Here’s an enchanting myth: In Northern California lies a new Olympus, a metaphorical summit whose rarefied air sustains flip-flopped geniuses as they change the world with their brilliant, unconventional ideas. They’ve done it this way since they were LSD-dropping hippies, or maybe since they bailed out of Harvard and set up shop in their parents’ garages. This is their kingdom now, Palo Alto, with Stanford University at its core, the beating heart of Silicon Valley, a site of pilgrimage for aspiring disrupters, where the misunderstood can find room to grow.
Too good to be true? Malcolm Harris’s “Palo Alto: A History of California, Capitalism, and the World” cuts past the deceit, examining the histories the fable dresses up in heroic garb. Doing for Palo Alto — population 70,000 — what Mike Davis’s classic “City of Quartz” did for Los Angeles, Harris reconsiders 200 years of history that many in the town would rather forget. Over more than 600 concussive pages, Harris narrates the town’s evolution and influence throughout the 19th and 20th centuries. He theorizes, above all, that it is defined by its distinctive approach to capitalism and profit, known as the “Palo Alto System”: a rapacious, violently exploitative mode of capitalism that generations of would-be moguls have perfected. “Palo Alto” is a skeptic’s record, a vital, critical demonstration of Northern California’s two centuries of mixing technology and cruelty for money.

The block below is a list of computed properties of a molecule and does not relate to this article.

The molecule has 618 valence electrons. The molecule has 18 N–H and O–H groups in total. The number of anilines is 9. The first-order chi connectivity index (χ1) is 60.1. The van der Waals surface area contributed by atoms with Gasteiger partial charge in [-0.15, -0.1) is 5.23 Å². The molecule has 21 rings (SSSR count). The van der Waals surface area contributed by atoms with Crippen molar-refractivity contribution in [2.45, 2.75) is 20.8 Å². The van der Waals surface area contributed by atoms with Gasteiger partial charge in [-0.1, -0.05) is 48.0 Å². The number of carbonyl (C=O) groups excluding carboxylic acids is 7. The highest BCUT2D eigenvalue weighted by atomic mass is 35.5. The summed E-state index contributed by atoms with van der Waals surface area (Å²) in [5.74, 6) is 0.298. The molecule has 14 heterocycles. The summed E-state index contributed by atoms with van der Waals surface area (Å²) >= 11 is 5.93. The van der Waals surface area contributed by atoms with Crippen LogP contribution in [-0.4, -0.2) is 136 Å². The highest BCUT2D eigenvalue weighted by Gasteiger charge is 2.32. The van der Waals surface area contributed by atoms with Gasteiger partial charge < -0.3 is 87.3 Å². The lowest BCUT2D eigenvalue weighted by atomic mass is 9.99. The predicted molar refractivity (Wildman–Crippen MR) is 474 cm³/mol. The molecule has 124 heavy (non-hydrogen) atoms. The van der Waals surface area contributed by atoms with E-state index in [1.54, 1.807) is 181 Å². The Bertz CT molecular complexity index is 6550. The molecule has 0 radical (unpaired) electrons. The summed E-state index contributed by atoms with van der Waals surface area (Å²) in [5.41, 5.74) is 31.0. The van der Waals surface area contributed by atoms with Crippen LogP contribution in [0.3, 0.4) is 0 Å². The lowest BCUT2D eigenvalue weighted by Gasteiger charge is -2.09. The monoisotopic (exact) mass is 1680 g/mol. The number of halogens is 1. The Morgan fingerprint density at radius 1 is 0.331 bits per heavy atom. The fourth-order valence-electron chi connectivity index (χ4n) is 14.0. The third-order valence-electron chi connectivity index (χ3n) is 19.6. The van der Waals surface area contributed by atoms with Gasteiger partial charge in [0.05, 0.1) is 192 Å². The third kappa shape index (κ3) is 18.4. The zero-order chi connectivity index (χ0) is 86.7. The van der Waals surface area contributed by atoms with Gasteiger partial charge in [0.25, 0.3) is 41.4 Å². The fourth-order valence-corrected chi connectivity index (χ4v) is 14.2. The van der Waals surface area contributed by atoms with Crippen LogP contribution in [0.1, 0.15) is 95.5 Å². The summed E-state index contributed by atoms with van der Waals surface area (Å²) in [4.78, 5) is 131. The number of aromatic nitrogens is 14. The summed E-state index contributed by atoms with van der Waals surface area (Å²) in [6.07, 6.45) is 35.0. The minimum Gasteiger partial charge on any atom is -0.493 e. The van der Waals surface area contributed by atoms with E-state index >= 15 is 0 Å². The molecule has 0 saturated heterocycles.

Harris, born and raised in Palo Alto, home to one of the most unequal and competitive school districts in the country, understands the consequences of a town obsessed with achievement and built on destruction. Most accounts of U.S. tech culture, like Stanford professor Fred Turner’s “From Counterculture to Cyberculture” or Richard Barbrook and Andy Cameron’s landmark essay “The Californian Ideology,” follow technology’s trail to the military-industrial complex of the 1940s and ’50s and to the counterculture of the 1960s. Historians of California, for their part, have written extensively about the importance of the railroad and other technologies to the state’s brutal regimes of exploitation that catalyzed its furiously accelerated early development. Harris is interested both in the ideology of tech entrepreneurs and in the labor practices that underlie their ideas, ultimately rooting the dynamics that built Silicon Valley in practices old as the United States itself.